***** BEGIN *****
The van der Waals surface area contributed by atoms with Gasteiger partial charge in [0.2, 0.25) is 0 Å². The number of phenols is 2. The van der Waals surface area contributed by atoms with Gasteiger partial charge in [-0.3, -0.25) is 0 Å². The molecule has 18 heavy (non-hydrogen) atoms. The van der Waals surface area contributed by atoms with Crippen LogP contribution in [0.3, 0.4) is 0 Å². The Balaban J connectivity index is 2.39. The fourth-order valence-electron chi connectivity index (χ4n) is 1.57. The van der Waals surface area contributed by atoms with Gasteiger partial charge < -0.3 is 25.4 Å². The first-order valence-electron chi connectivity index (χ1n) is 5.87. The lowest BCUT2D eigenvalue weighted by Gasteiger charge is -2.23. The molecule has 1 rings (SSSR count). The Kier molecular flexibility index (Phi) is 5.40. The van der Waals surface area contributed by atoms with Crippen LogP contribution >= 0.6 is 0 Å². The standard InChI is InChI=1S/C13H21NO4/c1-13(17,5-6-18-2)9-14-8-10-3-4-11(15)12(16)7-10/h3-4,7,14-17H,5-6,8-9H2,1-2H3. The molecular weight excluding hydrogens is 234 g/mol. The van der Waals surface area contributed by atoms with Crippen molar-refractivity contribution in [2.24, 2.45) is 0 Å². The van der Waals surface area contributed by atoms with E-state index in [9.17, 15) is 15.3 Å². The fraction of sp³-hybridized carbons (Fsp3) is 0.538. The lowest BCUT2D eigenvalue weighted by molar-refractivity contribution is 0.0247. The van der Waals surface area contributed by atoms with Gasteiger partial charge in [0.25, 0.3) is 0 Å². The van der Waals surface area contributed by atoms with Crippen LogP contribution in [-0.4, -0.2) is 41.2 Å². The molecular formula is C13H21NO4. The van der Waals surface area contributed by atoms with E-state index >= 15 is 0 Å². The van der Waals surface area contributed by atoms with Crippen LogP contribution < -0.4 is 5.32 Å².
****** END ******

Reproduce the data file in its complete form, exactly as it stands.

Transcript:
The van der Waals surface area contributed by atoms with Gasteiger partial charge in [0.2, 0.25) is 0 Å². The number of phenols is 2. The van der Waals surface area contributed by atoms with Gasteiger partial charge in [-0.3, -0.25) is 0 Å². The molecule has 18 heavy (non-hydrogen) atoms. The van der Waals surface area contributed by atoms with Crippen LogP contribution in [0.3, 0.4) is 0 Å². The Balaban J connectivity index is 2.39. The fourth-order valence-electron chi connectivity index (χ4n) is 1.57. The van der Waals surface area contributed by atoms with Gasteiger partial charge < -0.3 is 25.4 Å². The first-order valence-electron chi connectivity index (χ1n) is 5.87. The lowest BCUT2D eigenvalue weighted by Gasteiger charge is -2.23. The molecule has 1 rings (SSSR count). The Kier molecular flexibility index (Phi) is 5.40. The van der Waals surface area contributed by atoms with Crippen LogP contribution >= 0.6 is 0 Å². The standard InChI is InChI=1S/C13H21NO4/c1-13(17,5-6-18-2)9-14-8-10-3-4-11(15)12(16)7-10/h3-4,7,14-17H,5-6,8-9H2,1-2H3. The molecular weight excluding hydrogens is 234 g/mol. The van der Waals surface area contributed by atoms with Crippen molar-refractivity contribution in [2.24, 2.45) is 0 Å². The van der Waals surface area contributed by atoms with E-state index in [9.17, 15) is 15.3 Å². The fraction of sp³-hybridized carbons (Fsp3) is 0.538. The lowest BCUT2D eigenvalue weighted by molar-refractivity contribution is 0.0247. The van der Waals surface area contributed by atoms with Gasteiger partial charge in [0.25, 0.3) is 0 Å². The van der Waals surface area contributed by atoms with Crippen LogP contribution in [-0.4, -0.2) is 41.2 Å². The molecular formula is C13H21NO4. The van der Waals surface area contributed by atoms with E-state index >= 15 is 0 Å². The van der Waals surface area contributed by atoms with Crippen LogP contribution < -0.4 is 5.32 Å².